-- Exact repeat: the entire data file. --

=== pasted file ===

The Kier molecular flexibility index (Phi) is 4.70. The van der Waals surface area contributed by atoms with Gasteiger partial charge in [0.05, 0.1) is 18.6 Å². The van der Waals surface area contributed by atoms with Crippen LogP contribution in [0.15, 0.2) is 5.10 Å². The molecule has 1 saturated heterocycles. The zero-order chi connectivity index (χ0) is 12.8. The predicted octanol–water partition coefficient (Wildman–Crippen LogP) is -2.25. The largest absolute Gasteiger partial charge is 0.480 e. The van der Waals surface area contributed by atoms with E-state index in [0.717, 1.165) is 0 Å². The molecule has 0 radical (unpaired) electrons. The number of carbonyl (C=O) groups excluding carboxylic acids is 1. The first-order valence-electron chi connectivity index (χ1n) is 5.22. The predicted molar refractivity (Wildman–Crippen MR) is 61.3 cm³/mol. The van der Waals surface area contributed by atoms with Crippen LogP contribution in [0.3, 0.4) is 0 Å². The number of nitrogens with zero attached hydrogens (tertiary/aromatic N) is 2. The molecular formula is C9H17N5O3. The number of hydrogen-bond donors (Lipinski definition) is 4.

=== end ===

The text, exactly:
The Kier molecular flexibility index (Phi) is 4.70. The van der Waals surface area contributed by atoms with Gasteiger partial charge in [0.05, 0.1) is 18.6 Å². The van der Waals surface area contributed by atoms with Crippen LogP contribution in [0.15, 0.2) is 5.10 Å². The molecule has 1 saturated heterocycles. The zero-order chi connectivity index (χ0) is 12.8. The predicted octanol–water partition coefficient (Wildman–Crippen LogP) is -2.25. The largest absolute Gasteiger partial charge is 0.480 e. The van der Waals surface area contributed by atoms with E-state index in [0.717, 1.165) is 0 Å². The molecule has 0 radical (unpaired) electrons. The number of carbonyl (C=O) groups excluding carboxylic acids is 1. The first-order valence-electron chi connectivity index (χ1n) is 5.22. The predicted molar refractivity (Wildman–Crippen MR) is 61.3 cm³/mol. The van der Waals surface area contributed by atoms with Crippen LogP contribution in [0.3, 0.4) is 0 Å². The number of nitrogens with zero attached hydrogens (tertiary/aromatic N) is 2. The molecular formula is C9H17N5O3. The number of hydrogen-bond donors (Lipinski definition) is 4.